The best vintage home design in Toronto has been ranked according to its style, function, charm and personality.
It’s time for you to head to a favourite haunt for inspiration.1.
The Spaghetti Warehouse by David Purdy: Built in 1921, this iconic structure in Toronto’s Bloor-Danforth neighbourhood is now part of the Toronto Botanic Gardens, but the original spigot remains.
The basement is a stunning, original, one-of-a-kind structure that has been restored to its original condition, and boasts a stunning interior.
Located at 595 Dundas St.
W., it’s worth a visit for a chance to see the original design in its entirety.2.
The Blue House by David Sartore: This stunningly renovated building at 1545 Eglinton Ave.
W. was built in 1904 and now houses the B.C. Botanical Gardens.
It boasts a striking, modern interior and was built as a temporary shelter for the Bewley Society, which was founded in the late 1800s.
It was also the site of a fire in the 1970s that burned down the building, and the fire caused the foundation to collapse.
The building was rebuilt with an extensive refurbishment, and has since been restored and renovated several times.3.
The Red House by Thomas LeFevre: Built to house the Baudelaire Museum, this beautifully restored house at 765 Bloor St. W., is currently home to the Ontario Archives.
The interior of the house features beautiful wood paneling and a stone fireplace.4.
The Roxy Theatre by Charles Boudreaux: Located at 947 Eglitch Ave.
S., this historic building at 522 Eglitches Ave.
is one of Toronto’s most well-known landmark locations.
It features a unique interiors that are both modern and classic, and is considered one of the best examples of retro design in the city.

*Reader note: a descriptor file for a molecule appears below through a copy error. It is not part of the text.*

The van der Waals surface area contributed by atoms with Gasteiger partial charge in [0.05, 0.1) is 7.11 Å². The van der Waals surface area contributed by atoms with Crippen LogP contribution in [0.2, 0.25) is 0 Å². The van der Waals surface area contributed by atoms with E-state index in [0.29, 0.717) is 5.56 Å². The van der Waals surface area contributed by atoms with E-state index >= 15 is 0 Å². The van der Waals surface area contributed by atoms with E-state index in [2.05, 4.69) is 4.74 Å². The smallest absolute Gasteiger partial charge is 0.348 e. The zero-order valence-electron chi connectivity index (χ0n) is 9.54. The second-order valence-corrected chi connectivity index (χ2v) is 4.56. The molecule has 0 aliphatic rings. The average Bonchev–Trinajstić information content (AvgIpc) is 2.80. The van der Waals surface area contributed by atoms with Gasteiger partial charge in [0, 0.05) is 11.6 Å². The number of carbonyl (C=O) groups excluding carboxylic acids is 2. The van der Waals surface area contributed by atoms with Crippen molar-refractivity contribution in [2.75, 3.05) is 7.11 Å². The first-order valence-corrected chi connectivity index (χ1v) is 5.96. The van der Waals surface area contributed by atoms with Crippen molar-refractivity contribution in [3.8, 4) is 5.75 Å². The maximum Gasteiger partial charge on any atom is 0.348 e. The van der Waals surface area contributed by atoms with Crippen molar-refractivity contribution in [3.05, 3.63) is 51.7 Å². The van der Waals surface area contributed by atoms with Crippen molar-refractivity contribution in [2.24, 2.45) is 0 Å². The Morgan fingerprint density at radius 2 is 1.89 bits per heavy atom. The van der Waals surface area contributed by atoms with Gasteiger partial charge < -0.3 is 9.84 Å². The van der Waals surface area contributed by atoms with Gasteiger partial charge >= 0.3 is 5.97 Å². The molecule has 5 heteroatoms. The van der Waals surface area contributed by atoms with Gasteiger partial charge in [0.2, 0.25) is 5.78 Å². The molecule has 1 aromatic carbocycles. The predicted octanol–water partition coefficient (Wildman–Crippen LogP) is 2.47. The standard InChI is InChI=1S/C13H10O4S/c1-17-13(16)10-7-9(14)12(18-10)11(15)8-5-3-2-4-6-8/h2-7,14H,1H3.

It has been the home of theatre and opera since the mid-19th century.5.
The Pintrest Gallery by William J. Lecavalier: The Pinsharp Gallery was one of Canada’s first art galleries, and was founded by William Pintland.
It is now a museum of Canadian and international art.
The first exhibits were designed by William Langley, and they have since grown into one of Ontario’s top galleries.6.
The Golden Palace by Edward F. Whelan: This historic building, at 1051 Egliston Ave., is home to The Royal Canadian Regiment.
Built in 1911 and in use until 1953, it has been renovated many times.7.
The Bibliothèque de l’Ancre by Jean-Pierre Bouchard: Built as an archive and museum for the archives of the Royal Canadian Legion, this museum features an impressive collection of rare books, manuscripts, photographs and more.8.
The Queen’s Theatre by Stephen Harper: Located in downtown Toronto, the Queen’s theatre is the largest and oldest theatre in Canada, and also houses a huge collection of historical artifacts.
Located on the second floor, the theatre offers seating for over 200 people and is the oldest in Canada.9.
The Bloor Theatre by Peter Hogg: Located on Bloor Street West, the Bloor Arts Centre was the home to many of Toronto City’s most notable artists of the late 19th and early 20th centuries.
It currently hosts the annual Ontario Music Festival, which features some of the city’s best acts.10.
The Old Mill by George Peele: Located right outside of Toronto, this historic home has been home to some of Toronto and Canadian history’s most significant landmarks.
The house was originally built in 1903 as the home for the Blundell Family, which also included the late Joseph and Mary Blundells.
It had been vacant for over 40 years when it was finally purchased by the city in 2006.11.
The Royal Toronto Museum by Anne McCaffery: The Royal Ontario Museum is a museum that is a haven for the world’s knowledge of the arts.
It includes the world-renowned collection of Canada and world history artifacts and the most significant collections of the country’s history, including the Royal Family, Royal Canadian Mounted Police and many other historic and contemporary works.12.
The Balmoral by Mary Dickson: Located directly across from Toronto’s Pearson International Airport, this beautiful mansion was the residence of the British Ambassador to Canada from 1755 to 1757.
It also housed the Royal Society of Canada until 1917.13.
The St. Andrew House by Mary Jane Steeves: A Victorian-era residence, this house was once home to one of Europe’s richest families.
The estate was purchased by James R. Blundall, a philanthropist, philanthropist and philanthropist himself.
Blunall died in 1875, but his widow, Mary Jane, lived to pass away in 1889